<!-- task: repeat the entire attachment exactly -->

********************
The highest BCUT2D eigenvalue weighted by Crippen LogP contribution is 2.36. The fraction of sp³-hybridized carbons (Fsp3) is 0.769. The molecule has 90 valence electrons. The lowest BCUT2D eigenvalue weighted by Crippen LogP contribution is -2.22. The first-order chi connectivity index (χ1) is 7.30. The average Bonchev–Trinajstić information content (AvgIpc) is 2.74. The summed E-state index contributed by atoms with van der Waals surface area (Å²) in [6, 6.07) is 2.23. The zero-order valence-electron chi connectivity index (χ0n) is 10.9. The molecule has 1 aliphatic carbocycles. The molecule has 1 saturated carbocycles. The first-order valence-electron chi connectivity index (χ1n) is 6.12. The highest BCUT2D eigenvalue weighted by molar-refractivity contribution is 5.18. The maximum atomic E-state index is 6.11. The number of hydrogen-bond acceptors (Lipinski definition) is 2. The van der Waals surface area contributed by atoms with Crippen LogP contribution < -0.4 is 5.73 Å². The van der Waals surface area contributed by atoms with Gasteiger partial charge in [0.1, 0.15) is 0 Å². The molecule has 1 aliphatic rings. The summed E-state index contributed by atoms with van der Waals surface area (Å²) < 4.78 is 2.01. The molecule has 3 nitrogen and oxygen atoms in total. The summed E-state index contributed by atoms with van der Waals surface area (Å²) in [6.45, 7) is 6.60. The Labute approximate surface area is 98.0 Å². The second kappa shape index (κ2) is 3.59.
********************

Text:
The highest BCUT2D eigenvalue weighted by Crippen LogP contribution is 2.36. The fraction of sp³-hybridized carbons (Fsp3) is 0.769. The molecule has 90 valence electrons. The lowest BCUT2D eigenvalue weighted by Crippen LogP contribution is -2.22. The first-order chi connectivity index (χ1) is 7.30. The average Bonchev–Trinajstić information content (AvgIpc) is 2.74. The summed E-state index contributed by atoms with van der Waals surface area (Å²) in [6, 6.07) is 2.23. The zero-order valence-electron chi connectivity index (χ0n) is 10.9. The molecule has 1 aliphatic carbocycles. The molecule has 1 saturated carbocycles. The first-order valence-electron chi connectivity index (χ1n) is 6.12. The highest BCUT2D eigenvalue weighted by molar-refractivity contribution is 5.18. The maximum atomic E-state index is 6.11. The number of hydrogen-bond acceptors (Lipinski definition) is 2. The van der Waals surface area contributed by atoms with Crippen LogP contribution < -0.4 is 5.73 Å². The van der Waals surface area contributed by atoms with Gasteiger partial charge in [0.1, 0.15) is 0 Å². The molecule has 1 aliphatic rings. The summed E-state index contributed by atoms with van der Waals surface area (Å²) < 4.78 is 2.01. The molecule has 3 nitrogen and oxygen atoms in total. The summed E-state index contributed by atoms with van der Waals surface area (Å²) in [6.45, 7) is 6.60. The Labute approximate surface area is 98.0 Å². The second kappa shape index (κ2) is 3.59.